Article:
What is mechanism of octeotride?
Somatostatin analog that blocks GH, TRH, Glucagon, insulin, VIP, secretin, and seretonin.
When do you use Growth Hormone?
For patients with GH deficiency and Turner's syndrome? XO
What is the mechanism of orlistat?
Alters fat metabolism by inhibiting pancreatic lipases. Without pancreatic cant convert TG --> FFA + glycerol, so cant absorb FFA, and are excreted undgisted.
What is the clinical use of orlistat?
Long-term obesity management
What is toxicity of orlistat?
Steatorrhea, GI discomfort, reduced absorption of fat-soluble vitamins (A, D, E, K, headache.
What is the mechanism of subitramine?
Serotinin and NE reuptake inhibitor.
What is subitramine used for?
Short term and long term obesity management.
What is the toxicity of subitramine?
HTN and tachycardia
What are the short acting Insulin agent?
Lispro, Aspart, and Regular Insulin. Short acting preparations are typically injected before meals to mimic physiologic bolus of insulin.
When are intermediate and long acting insulin agents given?
Typically given at bed time to mimic basal insulin output seen in normal individuals. NPH is intermediate acting. Lente and Ultralente are long acting.
What is the mechanism of insulin?
A) Increases storage of glucose as glycogen in the liver.
B) Facilitates TG storage.
C) Decreases intracellular lipolysis
D) Stimulates glycogen and protein synthesis in muscle
E) Stimulates K+ uptake in muscle.
What is the toxicity of insulin?
Hypoglycemia and hypokalemia
What is so special about insulin glargine?
It has rapid onset of action, relatively constant rate of release (no troughs or peaks), and long duration of action!
What are the first generation sulfonylureas?
Tolbutamide and Chlorpropamide (TC)
What are the second generation sulfonylureas?
Glyburide, Glimiperide, and Glipizde (GGG)
What is the mechanism of action of sulfonylureas?
1. Binds to Sulfonyureal receptors on B cell causing closure of K+ channel. This leads to depolarization and subsequent Calcium influx leading to insulin release.
What are the toxicities of sulfonylureas?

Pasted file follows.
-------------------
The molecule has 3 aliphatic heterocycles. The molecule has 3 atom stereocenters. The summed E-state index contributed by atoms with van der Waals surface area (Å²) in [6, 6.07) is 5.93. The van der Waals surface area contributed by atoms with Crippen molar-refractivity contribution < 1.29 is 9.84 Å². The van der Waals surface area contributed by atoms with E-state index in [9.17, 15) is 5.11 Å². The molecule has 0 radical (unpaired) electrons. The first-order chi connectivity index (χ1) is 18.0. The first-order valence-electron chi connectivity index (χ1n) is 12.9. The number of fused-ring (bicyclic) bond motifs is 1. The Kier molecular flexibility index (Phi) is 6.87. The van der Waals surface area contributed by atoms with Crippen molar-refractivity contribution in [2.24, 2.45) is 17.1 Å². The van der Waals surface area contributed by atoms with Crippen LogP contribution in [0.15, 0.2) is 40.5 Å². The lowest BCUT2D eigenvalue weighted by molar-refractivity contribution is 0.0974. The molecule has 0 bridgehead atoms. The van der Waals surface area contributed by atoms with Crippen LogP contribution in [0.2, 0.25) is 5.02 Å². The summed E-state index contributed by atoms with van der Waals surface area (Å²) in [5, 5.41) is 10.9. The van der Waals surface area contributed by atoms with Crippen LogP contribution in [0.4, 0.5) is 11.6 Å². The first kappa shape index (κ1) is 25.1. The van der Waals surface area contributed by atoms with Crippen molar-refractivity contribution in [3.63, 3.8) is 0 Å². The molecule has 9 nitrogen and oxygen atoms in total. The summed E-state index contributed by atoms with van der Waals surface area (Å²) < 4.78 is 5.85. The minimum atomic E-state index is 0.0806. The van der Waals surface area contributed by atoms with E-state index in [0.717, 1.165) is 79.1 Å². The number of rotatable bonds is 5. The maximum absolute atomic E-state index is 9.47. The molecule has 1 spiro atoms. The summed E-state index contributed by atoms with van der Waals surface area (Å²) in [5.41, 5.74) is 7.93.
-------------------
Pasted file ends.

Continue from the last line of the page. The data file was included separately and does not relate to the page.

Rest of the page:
Can lead to hypoglycemia, hypokalemia, and sulfa allergy.
What are the contraindications of glyburide?
Because it is a sulfonylurea, it cannot be used in pregnant women becuase it can cross the placenta and deplete insulin from the fetal pancreas.

2. Also contraindicated in renal or hepatic insufficiency because its accumulation can lead to hypoglycemic episodes.
What is one example of a biguanide?
What is the action of metformin?
It inhibits gluconeogenesis in the liver!
What is the main side effect of metformin?
It causes anion-gap metabolic acidosis.
Why is the importance of metformin?
It actually lowers weight, so it is considered the hardcore drug of choice in newly diagnosed type II diabetes. And it does NOT produce allergy to sulfa drugs.
What is the mechanims of action of glitazones?
It increases cell response to insulin
What are the side effects of glitazones (rosiglitazone and pioglitazone)?
Weight gain and hepatotoxicity!
What are some examples of alpha-glucosidase inhibitor?
Acarbose and Miglitol
What is the mechanism of action of acarbose and miglitol?
Inhibits alpha-glucosidase which normally hydrolyzes polysacchardies. Inhibiting this enzyme leads to decreased absorption of starches and polysacchardies and a decreased plasma glucose after a meal?
What are the side effects of acarbose?
NOT hypoglycemia. It causes flatulence, diarrhea, and abdominal cramping!
Consumption of alcohol while taking this drug can cause a disulfuram-like reaction (severe nause/vomiting) and hypotension?
Chlorpropamide: a first generation sulfonylurea